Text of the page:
Swifts distracting me as prepare for North Yorkshire Open Studios 4/5 and 11/12 June!

I am currently preparing for North Yorkshire Open Studios which starts a week tomorrow. The swifts are a constant distraction with their frequent noisy fly-pasts so it’s a good job painting them is one way I earn my living! Visitors to my studio can expect to see piles of watercolour swift sketches, but I paint much else besides! Approximately fifty percent of my output is landscape painting as well as many other species of bird. My lockdown sketchbook work will be on display too.

Here is a link to my page on NYOS 2022 – 4/5 and 11/12 June


I have always felt very fortunate that my art can be used in raising awareness for conservation. So a big part of the visitor experience for open studios here is showing people swifts, house martins and other wildlife in our garden. Hopefully they can take away ideas for their own gardens. I will be sketching from life in the garden throughout the weekend to enable people to see how I work and the materials I use.

So do come along and see what you can do for these birds and other wildlife. There will be cameras on three swift nests. The current flying displays by swifts easily rival that promised over London on Jubilee weekend and hopefully by NYOS even more birds will have arrived.

Swift diary

Each of our three pairs of swifts has two eggs and the they are making the switch to incubation. Having spent a week or so constantly in each other’s company the swifts must now separate for much of the day as they take turns to incubate the eggs. The pair bonding leading up to this point is essential for this stage when the birds spend so much time apart.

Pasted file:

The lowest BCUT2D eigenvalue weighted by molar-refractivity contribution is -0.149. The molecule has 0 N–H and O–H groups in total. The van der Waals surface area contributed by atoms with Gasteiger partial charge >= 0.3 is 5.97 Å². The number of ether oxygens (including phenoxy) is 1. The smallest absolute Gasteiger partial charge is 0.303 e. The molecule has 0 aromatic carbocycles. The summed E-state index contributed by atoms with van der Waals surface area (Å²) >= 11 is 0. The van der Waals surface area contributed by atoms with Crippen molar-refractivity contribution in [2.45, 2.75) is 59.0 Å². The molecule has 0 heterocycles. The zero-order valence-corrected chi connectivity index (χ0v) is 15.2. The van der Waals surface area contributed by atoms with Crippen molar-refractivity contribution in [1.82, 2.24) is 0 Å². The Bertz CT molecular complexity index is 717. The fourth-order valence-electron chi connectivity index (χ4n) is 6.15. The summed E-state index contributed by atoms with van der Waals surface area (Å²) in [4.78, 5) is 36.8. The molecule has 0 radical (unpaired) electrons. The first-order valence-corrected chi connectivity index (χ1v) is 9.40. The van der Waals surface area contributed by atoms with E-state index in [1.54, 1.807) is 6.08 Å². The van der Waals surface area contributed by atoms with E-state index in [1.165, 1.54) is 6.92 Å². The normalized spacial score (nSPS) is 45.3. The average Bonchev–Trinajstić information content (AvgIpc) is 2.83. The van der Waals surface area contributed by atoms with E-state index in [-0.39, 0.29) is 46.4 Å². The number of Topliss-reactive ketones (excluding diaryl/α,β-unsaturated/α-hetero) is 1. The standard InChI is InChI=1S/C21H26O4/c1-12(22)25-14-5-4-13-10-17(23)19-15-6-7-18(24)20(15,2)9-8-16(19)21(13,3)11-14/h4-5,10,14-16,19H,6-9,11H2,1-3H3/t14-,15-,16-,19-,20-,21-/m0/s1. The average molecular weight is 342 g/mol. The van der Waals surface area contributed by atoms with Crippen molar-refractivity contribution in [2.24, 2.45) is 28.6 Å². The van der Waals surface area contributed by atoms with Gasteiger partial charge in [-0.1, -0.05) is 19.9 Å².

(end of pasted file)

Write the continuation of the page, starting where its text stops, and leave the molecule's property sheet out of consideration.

It has been a very windy week, not particularly cold but taxing for aerial insect feeders, hence records of big numbers of swifts and hirundines over wetlands across the country. However our swifts have generally hung around feeding here. They often feed on the sheltered side of Gilling Woods where they fly close to the canopy to glean insects. The last three days have seen very frequent low level flypasts, spectacular to watch on some down wind approaches, their speed and tight turns around the garden breath taking.

Yesterday evening saw a spectacular sunset; clouds quickly began to evaporate as they were blown west to east on a strong cool breeze. I watched the swifts come in to roost against this beautiful backdrop. A cold night followed with a ground frost in the early hours of the morning.

Below is a small selection of work on view at NYOS 22, much of it available to purchase.


Final low flypast before roost- 26th May.
Swift pair before roosting- 26th May 9.18pm.
Flushed red grouse- North York Moors.
Stormy sea at Sandsend.
Lapwing in winter- watercolour.

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